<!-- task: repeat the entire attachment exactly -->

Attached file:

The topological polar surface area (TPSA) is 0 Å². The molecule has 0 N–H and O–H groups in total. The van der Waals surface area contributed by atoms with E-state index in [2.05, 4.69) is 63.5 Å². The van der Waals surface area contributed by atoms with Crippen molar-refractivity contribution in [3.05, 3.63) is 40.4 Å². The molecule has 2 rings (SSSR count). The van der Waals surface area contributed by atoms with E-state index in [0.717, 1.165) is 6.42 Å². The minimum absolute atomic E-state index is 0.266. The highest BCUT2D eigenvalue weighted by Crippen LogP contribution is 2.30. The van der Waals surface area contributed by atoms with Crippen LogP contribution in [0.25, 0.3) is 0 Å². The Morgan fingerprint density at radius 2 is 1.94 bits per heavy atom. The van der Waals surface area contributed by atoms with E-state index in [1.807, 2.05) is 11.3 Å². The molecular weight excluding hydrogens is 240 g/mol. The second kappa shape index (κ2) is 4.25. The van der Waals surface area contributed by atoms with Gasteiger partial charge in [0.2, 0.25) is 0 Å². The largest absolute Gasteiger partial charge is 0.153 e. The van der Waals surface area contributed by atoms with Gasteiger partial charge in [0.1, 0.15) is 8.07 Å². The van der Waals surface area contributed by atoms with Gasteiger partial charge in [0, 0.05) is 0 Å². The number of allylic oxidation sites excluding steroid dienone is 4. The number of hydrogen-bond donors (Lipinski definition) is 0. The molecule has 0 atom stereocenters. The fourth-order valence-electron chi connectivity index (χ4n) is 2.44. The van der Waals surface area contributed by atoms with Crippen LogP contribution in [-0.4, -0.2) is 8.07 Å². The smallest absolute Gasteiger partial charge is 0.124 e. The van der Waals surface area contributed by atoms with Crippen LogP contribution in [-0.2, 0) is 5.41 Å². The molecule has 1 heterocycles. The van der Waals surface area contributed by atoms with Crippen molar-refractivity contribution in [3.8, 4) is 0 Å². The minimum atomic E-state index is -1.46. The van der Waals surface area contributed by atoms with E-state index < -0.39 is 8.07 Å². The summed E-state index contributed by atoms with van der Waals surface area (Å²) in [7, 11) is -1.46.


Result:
The topological polar surface area (TPSA) is 0 Å². The molecule has 0 N–H and O–H groups in total. The van der Waals surface area contributed by atoms with E-state index in [2.05, 4.69) is 63.5 Å². The van der Waals surface area contributed by atoms with Crippen molar-refractivity contribution in [3.05, 3.63) is 40.4 Å². The molecule has 2 rings (SSSR count). The van der Waals surface area contributed by atoms with E-state index in [0.717, 1.165) is 6.42 Å². The minimum absolute atomic E-state index is 0.266. The highest BCUT2D eigenvalue weighted by Crippen LogP contribution is 2.30. The van der Waals surface area contributed by atoms with Crippen LogP contribution in [0.25, 0.3) is 0 Å². The Morgan fingerprint density at radius 2 is 1.94 bits per heavy atom. The van der Waals surface area contributed by atoms with E-state index in [1.807, 2.05) is 11.3 Å². The molecular weight excluding hydrogens is 240 g/mol. The second kappa shape index (κ2) is 4.25. The van der Waals surface area contributed by atoms with Gasteiger partial charge in [0.2, 0.25) is 0 Å². The largest absolute Gasteiger partial charge is 0.153 e. The van der Waals surface area contributed by atoms with Gasteiger partial charge in [0.1, 0.15) is 8.07 Å². The van der Waals surface area contributed by atoms with Gasteiger partial charge in [0, 0.05) is 0 Å². The number of allylic oxidation sites excluding steroid dienone is 4. The number of hydrogen-bond donors (Lipinski definition) is 0. The molecule has 0 atom stereocenters. The fourth-order valence-electron chi connectivity index (χ4n) is 2.44. The van der Waals surface area contributed by atoms with Crippen LogP contribution in [-0.4, -0.2) is 8.07 Å². The smallest absolute Gasteiger partial charge is 0.124 e. The van der Waals surface area contributed by atoms with Crippen LogP contribution in [-0.2, 0) is 5.41 Å². The molecule has 1 heterocycles. The van der Waals surface area contributed by atoms with Crippen molar-refractivity contribution in [3.8, 4) is 0 Å². The minimum atomic E-state index is -1.46. The van der Waals surface area contributed by atoms with E-state index < -0.39 is 8.07 Å². The summed E-state index contributed by atoms with van der Waals surface area (Å²) in [7, 11) is -1.46.